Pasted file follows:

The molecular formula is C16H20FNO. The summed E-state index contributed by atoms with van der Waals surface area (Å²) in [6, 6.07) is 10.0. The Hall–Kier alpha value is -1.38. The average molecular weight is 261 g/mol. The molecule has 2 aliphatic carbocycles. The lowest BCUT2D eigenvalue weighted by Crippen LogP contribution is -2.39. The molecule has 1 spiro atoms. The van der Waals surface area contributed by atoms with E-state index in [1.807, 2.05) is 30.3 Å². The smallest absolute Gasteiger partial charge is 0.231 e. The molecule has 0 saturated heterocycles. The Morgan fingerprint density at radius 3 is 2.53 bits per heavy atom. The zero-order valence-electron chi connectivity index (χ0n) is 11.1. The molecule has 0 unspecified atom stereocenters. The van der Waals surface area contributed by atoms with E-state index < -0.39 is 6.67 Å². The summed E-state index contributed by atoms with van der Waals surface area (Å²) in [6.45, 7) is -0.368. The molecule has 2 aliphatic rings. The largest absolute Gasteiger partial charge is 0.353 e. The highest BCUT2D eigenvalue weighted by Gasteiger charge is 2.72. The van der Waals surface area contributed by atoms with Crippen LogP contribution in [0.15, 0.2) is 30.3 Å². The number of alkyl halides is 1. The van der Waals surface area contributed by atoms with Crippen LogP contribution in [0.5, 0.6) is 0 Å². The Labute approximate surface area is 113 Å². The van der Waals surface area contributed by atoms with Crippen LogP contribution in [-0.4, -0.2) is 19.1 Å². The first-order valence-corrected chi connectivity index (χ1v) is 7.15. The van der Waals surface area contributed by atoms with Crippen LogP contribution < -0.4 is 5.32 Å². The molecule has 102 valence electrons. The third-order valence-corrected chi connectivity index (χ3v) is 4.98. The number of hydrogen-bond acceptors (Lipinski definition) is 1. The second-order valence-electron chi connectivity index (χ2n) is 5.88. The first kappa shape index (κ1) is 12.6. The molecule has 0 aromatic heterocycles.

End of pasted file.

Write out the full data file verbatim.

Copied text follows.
The molecular formula is C16H20FNO. The summed E-state index contributed by atoms with van der Waals surface area (Å²) in [6, 6.07) is 10.0. The Hall–Kier alpha value is -1.38. The average molecular weight is 261 g/mol. The molecule has 2 aliphatic carbocycles. The lowest BCUT2D eigenvalue weighted by Crippen LogP contribution is -2.39. The molecule has 1 spiro atoms. The van der Waals surface area contributed by atoms with E-state index in [1.807, 2.05) is 30.3 Å². The smallest absolute Gasteiger partial charge is 0.231 e. The molecule has 0 saturated heterocycles. The Morgan fingerprint density at radius 3 is 2.53 bits per heavy atom. The zero-order valence-electron chi connectivity index (χ0n) is 11.1. The molecule has 0 unspecified atom stereocenters. The van der Waals surface area contributed by atoms with E-state index < -0.39 is 6.67 Å². The summed E-state index contributed by atoms with van der Waals surface area (Å²) in [6.45, 7) is -0.368. The molecule has 2 aliphatic rings. The largest absolute Gasteiger partial charge is 0.353 e. The highest BCUT2D eigenvalue weighted by Gasteiger charge is 2.72. The van der Waals surface area contributed by atoms with Crippen LogP contribution in [0.15, 0.2) is 30.3 Å². The number of alkyl halides is 1. The van der Waals surface area contributed by atoms with Crippen LogP contribution in [0.5, 0.6) is 0 Å². The Labute approximate surface area is 113 Å². The van der Waals surface area contributed by atoms with Crippen LogP contribution in [-0.4, -0.2) is 19.1 Å². The first-order valence-corrected chi connectivity index (χ1v) is 7.15. The van der Waals surface area contributed by atoms with Crippen LogP contribution < -0.4 is 5.32 Å². The molecule has 102 valence electrons. The third-order valence-corrected chi connectivity index (χ3v) is 4.98. The number of hydrogen-bond acceptors (Lipinski definition) is 1. The second-order valence-electron chi connectivity index (χ2n) is 5.88. The first kappa shape index (κ1) is 12.6. The molecule has 0 aromatic heterocycles.